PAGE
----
What do we hope to gain from our time at this university? Are we looking for an education or merely the ability to get a good job or get into a good professional or graduate school?
All of us would like to be educated during our time here. However, that does not mean merely having a high GPA, but more importantly having character qualities like innovative problem solving, communication and the ability to work in a team.
Have you ever done well on an exam but not remembered any of the material two weeks later? When this happens often, your GPA is high — but have you really been educated? On the contrary, if you understand the material for a class, the good grade will come by itself without you having to work specifically for it. If we understood this, we would not worry about our grades but rather about whether we learned the material; that is, if we were educated.
While a high GPA helps to open the door to graduate or professional school or a job, it is not enough by itself. As it is possible to get good grades without truly being educated, a high GPA indicates that you may be educated, not that you are definitely educated. As a result, employers or admissions committees look at more than just your grades and qualifications to tell if you are truly educated. Before (and after) you get accepted, these executive figures will evaluate your attitude and work ethic.
For example, last summer I applied for a job at a veterinary hospital as an undergraduate with no professional training. I was told that there were no openings, but I asked to volunteer there and was accepted. Even though I had no formal training, the staff saw that I was highly adaptable and learned quickly; I became the unofficial fix-it person for whatever needed attention at the moment, whether it was a nonfunctional fax line or monitoring an anesthetized patient. After two weeks, I was on the payroll.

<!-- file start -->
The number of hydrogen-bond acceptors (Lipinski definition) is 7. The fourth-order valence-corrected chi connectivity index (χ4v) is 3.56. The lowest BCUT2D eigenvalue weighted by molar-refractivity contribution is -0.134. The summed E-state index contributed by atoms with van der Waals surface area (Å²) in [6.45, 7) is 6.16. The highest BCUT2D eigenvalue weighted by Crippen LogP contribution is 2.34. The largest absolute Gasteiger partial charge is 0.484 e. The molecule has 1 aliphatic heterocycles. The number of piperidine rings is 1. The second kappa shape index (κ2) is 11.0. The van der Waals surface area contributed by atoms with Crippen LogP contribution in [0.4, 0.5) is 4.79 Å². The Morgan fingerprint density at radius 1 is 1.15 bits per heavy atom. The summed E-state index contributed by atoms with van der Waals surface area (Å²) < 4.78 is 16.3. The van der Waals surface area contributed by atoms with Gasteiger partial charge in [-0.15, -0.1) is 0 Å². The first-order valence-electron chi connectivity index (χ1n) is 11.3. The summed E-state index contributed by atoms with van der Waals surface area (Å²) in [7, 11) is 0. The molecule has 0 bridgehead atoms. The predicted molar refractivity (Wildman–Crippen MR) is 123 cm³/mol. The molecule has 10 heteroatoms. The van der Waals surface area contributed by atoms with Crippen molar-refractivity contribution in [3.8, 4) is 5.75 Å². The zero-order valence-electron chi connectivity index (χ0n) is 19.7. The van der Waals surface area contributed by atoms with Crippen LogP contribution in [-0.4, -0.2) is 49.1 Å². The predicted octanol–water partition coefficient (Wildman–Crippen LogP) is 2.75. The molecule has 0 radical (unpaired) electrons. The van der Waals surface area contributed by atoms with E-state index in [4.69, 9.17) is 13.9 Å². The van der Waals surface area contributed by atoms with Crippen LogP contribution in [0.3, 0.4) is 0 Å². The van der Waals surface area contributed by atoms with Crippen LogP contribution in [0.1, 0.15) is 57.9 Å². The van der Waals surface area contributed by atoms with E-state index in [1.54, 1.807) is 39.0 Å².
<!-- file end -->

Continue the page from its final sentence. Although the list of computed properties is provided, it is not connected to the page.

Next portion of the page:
In contrast, a few weeks after I started working there, a new technician was hired. He had completed a two-year formal technician program, but we quickly realized he struggled with basic techniques such as drawing blood. More importantly, he lacked self-direction in his work: we had to continually tell him what to do, which made him an ineffective worker. Finally, his arrogant attitude and resentment towards being told what to do made him miserable to be around. He was fired after a month on the job.
Unfortunately, many of us students care only about our grades, forgetting the many other things that matter: recommendation letters, experiences, personal statements and interviews. Each of these other factors helps evaluators see what a GPA cannot show: your integrity, work ethic, attitude, intelligence beyond mere knowledge and teamwork ability.
In fact, these attributes are more important than rote knowledge; if you have them, you can easily be trained in any field you desire to enter. However, if you have the training and knowledge but not these character traits, you cannot be trained to obtain them. As a result, employers and schools value those character qualities just as much as, if not more than, knowledge.
Of course, knowledge is essential as well. If you do not know something, you cannot use it to solve a problem. However, you can know something but not be able to apply it to a new situation. Thus, knowledge is a means to an end, but not an end in and of itself. Unfortunately, many of us see knowledge as the ultimate purpose of education, an attitude beaten into us by tests in high school and college that ask us to merely repeat what we heard in class.
Most classes test only our knowledge because they cannot test anything else. How could a professor with 500 students evaluate each student’s attitude and work ethic? In addition, how could that professor teach those traits? Those traits cannot be obtained through someone giving a lecture; we must attain them ourselves through experience.
As a result, in order to get this experience and develop the character traits schools and employers look for, we must do more than take classes and passively listen to lectures. We must actively educate ourselves through means such as taking internships or jobs, joining clubs or doing research. The opportunities are out there, but we must seek them, not expect them to come to us.
To share what you hope to get from UC Davis, contact WILLIAM CONNER at firstname.lastname@example.org.